1973 Chrysler VJ Charger E48 Coupe
Result: PASSED IN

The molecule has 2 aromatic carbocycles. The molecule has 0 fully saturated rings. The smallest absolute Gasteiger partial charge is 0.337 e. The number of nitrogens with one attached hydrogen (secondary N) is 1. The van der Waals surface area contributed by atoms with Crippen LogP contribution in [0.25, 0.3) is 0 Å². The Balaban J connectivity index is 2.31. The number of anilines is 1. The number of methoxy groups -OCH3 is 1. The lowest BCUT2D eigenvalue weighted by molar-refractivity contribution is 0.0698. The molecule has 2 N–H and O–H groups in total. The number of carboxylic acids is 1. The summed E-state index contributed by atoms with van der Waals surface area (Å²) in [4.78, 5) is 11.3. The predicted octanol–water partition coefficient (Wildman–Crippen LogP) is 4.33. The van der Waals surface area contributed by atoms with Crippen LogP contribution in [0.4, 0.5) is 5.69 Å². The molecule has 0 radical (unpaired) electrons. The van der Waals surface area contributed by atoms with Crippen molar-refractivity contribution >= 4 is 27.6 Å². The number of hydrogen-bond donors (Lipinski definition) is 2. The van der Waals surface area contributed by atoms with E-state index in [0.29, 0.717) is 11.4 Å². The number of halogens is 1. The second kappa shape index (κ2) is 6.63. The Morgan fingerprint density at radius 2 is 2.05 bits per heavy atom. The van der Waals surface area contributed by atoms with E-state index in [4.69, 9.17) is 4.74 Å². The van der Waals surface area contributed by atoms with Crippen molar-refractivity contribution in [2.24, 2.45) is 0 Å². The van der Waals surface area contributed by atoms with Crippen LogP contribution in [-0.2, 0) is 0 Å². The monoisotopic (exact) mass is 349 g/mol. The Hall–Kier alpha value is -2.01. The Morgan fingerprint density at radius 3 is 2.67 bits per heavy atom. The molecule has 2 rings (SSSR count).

The Charger was a landmark car in Australian motoring history, born of the muscle car era, blooded on local race tracks by the likes of Leo Geoghegan and, with the numbers of surviving cars dwindling each year, more collectible than ever today. The VJ Valiant range introduced in March 1973 saw the Charger facelifted, with a revised grille (complete with distinctive vertical bars), circular headlamps, a new tail lamp design and a rationalised model range consisting of three models, the base version, XL and 770. With the so-called ‘Supercar Scare’ of 1972 and fuel crisis in the Middle East looming, the high-performance R/T package was no longer an option, replaced by the Sports Pack. New trim patterns and sundry minor changes were made to enhance the interior. However, the muscle era wasn’t entirely over, and Chrysler continued to offer the E48 Six Pack engine in with a healthy 248 bhp across the range. For Charger buyers ticking the E48 option, a Borg-Warner heavy-duty limited-slip diff was standard, along with a floor-mounted four-speed manual transmission. Most were equipped with the A54 Sports Pack, with the machine-turned facia, sports steering wheel, sports steel wheel rims and a more subdued set of stripes. Alloy wheels remained optional. According to Gavin Farmer and Gary Bridger’s authoritative book Hey Charger, just 122 VJ Chargers were optioned as E48s, plus a further 16 XLs and the same number of 770s, and those few that survive are now highly prized collectors’ items.